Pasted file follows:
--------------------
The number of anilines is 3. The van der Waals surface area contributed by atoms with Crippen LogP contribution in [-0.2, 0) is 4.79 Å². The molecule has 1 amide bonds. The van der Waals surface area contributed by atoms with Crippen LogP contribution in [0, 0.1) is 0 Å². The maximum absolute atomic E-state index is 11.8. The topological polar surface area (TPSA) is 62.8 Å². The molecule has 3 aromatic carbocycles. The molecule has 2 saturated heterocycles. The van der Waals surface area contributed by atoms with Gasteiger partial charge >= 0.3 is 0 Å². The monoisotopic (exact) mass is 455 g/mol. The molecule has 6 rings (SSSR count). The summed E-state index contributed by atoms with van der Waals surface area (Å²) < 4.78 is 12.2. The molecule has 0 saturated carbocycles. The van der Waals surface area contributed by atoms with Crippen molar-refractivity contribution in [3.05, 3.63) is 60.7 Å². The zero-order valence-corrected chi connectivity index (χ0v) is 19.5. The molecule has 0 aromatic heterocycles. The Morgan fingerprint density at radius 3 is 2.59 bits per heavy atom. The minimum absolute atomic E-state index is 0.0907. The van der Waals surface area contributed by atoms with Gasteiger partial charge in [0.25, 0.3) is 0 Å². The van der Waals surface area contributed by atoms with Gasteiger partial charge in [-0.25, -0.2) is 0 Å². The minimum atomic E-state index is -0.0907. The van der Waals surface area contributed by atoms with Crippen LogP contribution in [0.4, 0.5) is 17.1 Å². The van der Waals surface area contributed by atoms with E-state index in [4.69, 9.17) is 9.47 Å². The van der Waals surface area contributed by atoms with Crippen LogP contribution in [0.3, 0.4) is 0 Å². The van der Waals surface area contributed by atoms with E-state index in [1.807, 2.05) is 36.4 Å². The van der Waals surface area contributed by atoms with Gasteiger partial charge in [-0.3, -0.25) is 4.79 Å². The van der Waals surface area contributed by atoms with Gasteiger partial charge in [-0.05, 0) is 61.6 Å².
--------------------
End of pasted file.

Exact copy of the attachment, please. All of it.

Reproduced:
The number of anilines is 3. The van der Waals surface area contributed by atoms with Crippen LogP contribution in [-0.2, 0) is 4.79 Å². The molecule has 1 amide bonds. The van der Waals surface area contributed by atoms with Crippen LogP contribution in [0, 0.1) is 0 Å². The maximum absolute atomic E-state index is 11.8. The topological polar surface area (TPSA) is 62.8 Å². The molecule has 3 aromatic carbocycles. The molecule has 2 saturated heterocycles. The van der Waals surface area contributed by atoms with Gasteiger partial charge >= 0.3 is 0 Å². The monoisotopic (exact) mass is 455 g/mol. The molecule has 6 rings (SSSR count). The summed E-state index contributed by atoms with van der Waals surface area (Å²) < 4.78 is 12.2. The molecule has 0 saturated carbocycles. The van der Waals surface area contributed by atoms with Crippen molar-refractivity contribution in [3.05, 3.63) is 60.7 Å². The zero-order valence-corrected chi connectivity index (χ0v) is 19.5. The molecule has 0 aromatic heterocycles. The Morgan fingerprint density at radius 3 is 2.59 bits per heavy atom. The minimum absolute atomic E-state index is 0.0907. The van der Waals surface area contributed by atoms with Gasteiger partial charge in [0.25, 0.3) is 0 Å². The van der Waals surface area contributed by atoms with Gasteiger partial charge in [-0.25, -0.2) is 0 Å². The minimum atomic E-state index is -0.0907. The van der Waals surface area contributed by atoms with Crippen LogP contribution in [0.4, 0.5) is 17.1 Å². The van der Waals surface area contributed by atoms with E-state index in [4.69, 9.17) is 9.47 Å². The van der Waals surface area contributed by atoms with Crippen LogP contribution in [0.3, 0.4) is 0 Å². The van der Waals surface area contributed by atoms with E-state index in [1.807, 2.05) is 36.4 Å². The van der Waals surface area contributed by atoms with Gasteiger partial charge in [-0.3, -0.25) is 4.79 Å². The van der Waals surface area contributed by atoms with Gasteiger partial charge in [-0.05, 0) is 61.6 Å².